Saying all this to sometimes makes me want to weep to think about how thoroughly and completely we've gone about convincing ourselves that the excellent beings with whom we share this beautiful planet are "different" than us. It's one of the most incredible con jobs ever successfully undertaken. Here's a broad statement that carries more accuracy than error: All living beings are more alike than they are different. Period. And yet...we walk around in a fog of human supremacist bushwa. We are truly the delusional species.

Wake vegan if you aren't...and if you are then thank you. Only delusion or profound ignorance or horrid personality issues would cause you to live any other way.


Krissa said...

Only because I have experience volunteering in similar circumstances with feral cats and seeing similar behaviors did this make me smile. It's not a happy smile, but a knowing smile. I'm sure you understand that.

I remember Frank from years ago when I regularly commented here. I've tried to comment sometimes and not been able to, but I'm sorry that I did't try to more often. Your blog is truly a comfort and inspiration to me.

You put a perfect voice on the plight of our fellow beings who are so "lucky" as to have the lives that Frank and Abigail (I remember her, too!) have. In the past months I've been visiting a place owned by the city here where some goats, sheep, cows, horses and many different birds live. It has made me sad more than once to see that, although compared to their fellow species on factory farms, etc., they are living in "luxury". Their lives are nowhere near what they should be. That is the best they can hope for. The. best. they. can. hope. for. And while it's better than the's heartbreaking to see certain behaviors...that show how far from perfect their lives are. Thanks to human beings. No other reason. Simply because of us humans.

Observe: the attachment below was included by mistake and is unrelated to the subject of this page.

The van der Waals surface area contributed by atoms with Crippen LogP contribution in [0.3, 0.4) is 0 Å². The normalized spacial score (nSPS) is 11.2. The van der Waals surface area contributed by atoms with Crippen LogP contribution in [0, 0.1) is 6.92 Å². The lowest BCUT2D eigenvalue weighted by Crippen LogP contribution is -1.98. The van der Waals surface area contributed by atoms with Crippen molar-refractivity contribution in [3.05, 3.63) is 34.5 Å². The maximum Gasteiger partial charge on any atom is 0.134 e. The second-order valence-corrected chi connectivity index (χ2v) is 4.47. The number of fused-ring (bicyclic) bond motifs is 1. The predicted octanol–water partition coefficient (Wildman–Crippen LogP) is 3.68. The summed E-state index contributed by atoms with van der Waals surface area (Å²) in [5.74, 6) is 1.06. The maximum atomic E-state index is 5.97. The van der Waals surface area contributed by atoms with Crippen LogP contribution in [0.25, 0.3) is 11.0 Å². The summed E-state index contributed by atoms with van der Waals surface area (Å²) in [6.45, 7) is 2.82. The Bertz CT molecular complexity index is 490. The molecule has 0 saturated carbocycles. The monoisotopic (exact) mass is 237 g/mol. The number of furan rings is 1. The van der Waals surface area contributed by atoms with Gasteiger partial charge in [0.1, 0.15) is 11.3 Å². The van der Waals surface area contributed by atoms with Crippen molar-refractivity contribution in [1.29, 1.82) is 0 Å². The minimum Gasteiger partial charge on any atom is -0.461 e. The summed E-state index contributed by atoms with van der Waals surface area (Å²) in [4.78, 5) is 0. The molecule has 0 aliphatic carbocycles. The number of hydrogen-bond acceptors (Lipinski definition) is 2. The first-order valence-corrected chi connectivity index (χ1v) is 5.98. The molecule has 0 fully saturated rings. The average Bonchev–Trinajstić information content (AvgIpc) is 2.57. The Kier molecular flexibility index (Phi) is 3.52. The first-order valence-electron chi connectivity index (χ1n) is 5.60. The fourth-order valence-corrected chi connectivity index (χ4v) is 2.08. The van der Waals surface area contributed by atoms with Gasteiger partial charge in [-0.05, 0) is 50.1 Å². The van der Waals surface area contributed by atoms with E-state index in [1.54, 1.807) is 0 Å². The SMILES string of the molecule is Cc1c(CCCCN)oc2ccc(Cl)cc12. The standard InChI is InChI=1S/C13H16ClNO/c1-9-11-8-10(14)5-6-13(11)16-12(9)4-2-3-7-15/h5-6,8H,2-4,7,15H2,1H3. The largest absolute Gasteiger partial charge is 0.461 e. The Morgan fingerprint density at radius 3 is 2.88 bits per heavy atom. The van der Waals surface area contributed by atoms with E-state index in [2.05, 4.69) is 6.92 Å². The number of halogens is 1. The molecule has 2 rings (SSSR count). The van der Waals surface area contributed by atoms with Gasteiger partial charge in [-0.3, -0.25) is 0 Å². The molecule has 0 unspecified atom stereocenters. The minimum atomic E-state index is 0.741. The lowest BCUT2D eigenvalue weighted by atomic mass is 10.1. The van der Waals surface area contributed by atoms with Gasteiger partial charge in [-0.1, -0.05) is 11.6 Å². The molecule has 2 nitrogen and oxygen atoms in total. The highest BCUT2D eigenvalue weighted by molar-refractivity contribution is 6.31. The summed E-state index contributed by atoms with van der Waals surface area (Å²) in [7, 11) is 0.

Your voice for our fellow beings is so powerful. Thank you.

veganelder said...

Thank you for commenting Krissa. Seeing your name brought a smile (a warm one) to my face. I'm glad you remember both Frank And Abigail. I also want to thank you for your efforts with the refugees there where you live. I know none of them have the life they should...but it is heartening to know that you bring some warmth and caring into that which they do have.

It's a bittersweet thing to help with those refugees, tears and smiles.

I'll tell Frank and Abigail you were thinking about them...and I'm pretty sure some part of them will be pleased.

Next time you see the goats, sheep, cows, horses and birds...give them a pet or a rub or a good wish from me please. Thanks again for taking the time to write.

Have Gone Vegan said...

All living beings are more alike than they are different.

Yep, ain't that the truth. And it's interesting, isn't it, that human animals when they do recognize similarities will say, "Oh, they're so much like us", instead of "Oh, we're so much like them. ;)

veganelder said...

Thank you for commenting HGV. Your "like us" versus "we're so much like them" perfectly illustrates an aspect of privilege...that wherein privilege places the center of comparison in us...avoiding privilege means recognizing that the center doesn't reside there...and maybe there actually isn't a center.